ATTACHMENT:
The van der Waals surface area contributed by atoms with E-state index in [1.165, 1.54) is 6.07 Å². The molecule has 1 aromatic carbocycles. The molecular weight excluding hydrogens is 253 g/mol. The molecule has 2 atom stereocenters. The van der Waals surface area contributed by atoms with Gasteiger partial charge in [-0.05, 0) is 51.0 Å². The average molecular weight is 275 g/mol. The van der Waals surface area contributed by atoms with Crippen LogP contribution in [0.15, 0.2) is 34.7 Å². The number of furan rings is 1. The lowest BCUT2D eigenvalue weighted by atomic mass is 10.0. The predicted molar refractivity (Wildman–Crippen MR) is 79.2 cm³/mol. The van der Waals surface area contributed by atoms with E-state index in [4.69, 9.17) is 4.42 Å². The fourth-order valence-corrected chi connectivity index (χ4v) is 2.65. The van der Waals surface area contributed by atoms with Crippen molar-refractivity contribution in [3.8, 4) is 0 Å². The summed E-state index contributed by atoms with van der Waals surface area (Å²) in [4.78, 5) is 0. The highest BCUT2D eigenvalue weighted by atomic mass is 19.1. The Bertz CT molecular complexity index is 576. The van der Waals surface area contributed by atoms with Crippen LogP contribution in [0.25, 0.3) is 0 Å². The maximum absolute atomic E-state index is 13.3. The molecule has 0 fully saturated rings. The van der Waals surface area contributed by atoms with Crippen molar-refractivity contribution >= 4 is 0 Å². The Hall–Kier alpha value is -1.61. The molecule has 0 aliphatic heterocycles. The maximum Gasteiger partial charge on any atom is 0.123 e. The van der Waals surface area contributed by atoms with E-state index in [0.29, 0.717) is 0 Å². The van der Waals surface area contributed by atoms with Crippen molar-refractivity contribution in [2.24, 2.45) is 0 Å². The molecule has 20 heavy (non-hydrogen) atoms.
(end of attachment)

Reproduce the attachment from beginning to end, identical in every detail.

The van der Waals surface area contributed by atoms with E-state index in [1.165, 1.54) is 6.07 Å². The molecule has 1 aromatic carbocycles. The molecular weight excluding hydrogens is 253 g/mol. The molecule has 2 atom stereocenters. The van der Waals surface area contributed by atoms with Gasteiger partial charge in [-0.05, 0) is 51.0 Å². The average molecular weight is 275 g/mol. The van der Waals surface area contributed by atoms with Crippen LogP contribution in [0.15, 0.2) is 34.7 Å². The number of furan rings is 1. The lowest BCUT2D eigenvalue weighted by atomic mass is 10.0. The predicted molar refractivity (Wildman–Crippen MR) is 79.2 cm³/mol. The van der Waals surface area contributed by atoms with E-state index in [4.69, 9.17) is 4.42 Å². The fourth-order valence-corrected chi connectivity index (χ4v) is 2.65. The van der Waals surface area contributed by atoms with Crippen molar-refractivity contribution in [3.8, 4) is 0 Å². The summed E-state index contributed by atoms with van der Waals surface area (Å²) in [4.78, 5) is 0. The highest BCUT2D eigenvalue weighted by atomic mass is 19.1. The Bertz CT molecular complexity index is 576. The van der Waals surface area contributed by atoms with Crippen LogP contribution in [0.25, 0.3) is 0 Å². The maximum absolute atomic E-state index is 13.3. The molecule has 0 fully saturated rings. The van der Waals surface area contributed by atoms with Crippen molar-refractivity contribution >= 4 is 0 Å². The Hall–Kier alpha value is -1.61. The molecule has 0 aliphatic heterocycles. The maximum Gasteiger partial charge on any atom is 0.123 e. The van der Waals surface area contributed by atoms with E-state index in [0.29, 0.717) is 0 Å². The van der Waals surface area contributed by atoms with Crippen molar-refractivity contribution in [2.24, 2.45) is 0 Å². The molecule has 20 heavy (non-hydrogen) atoms.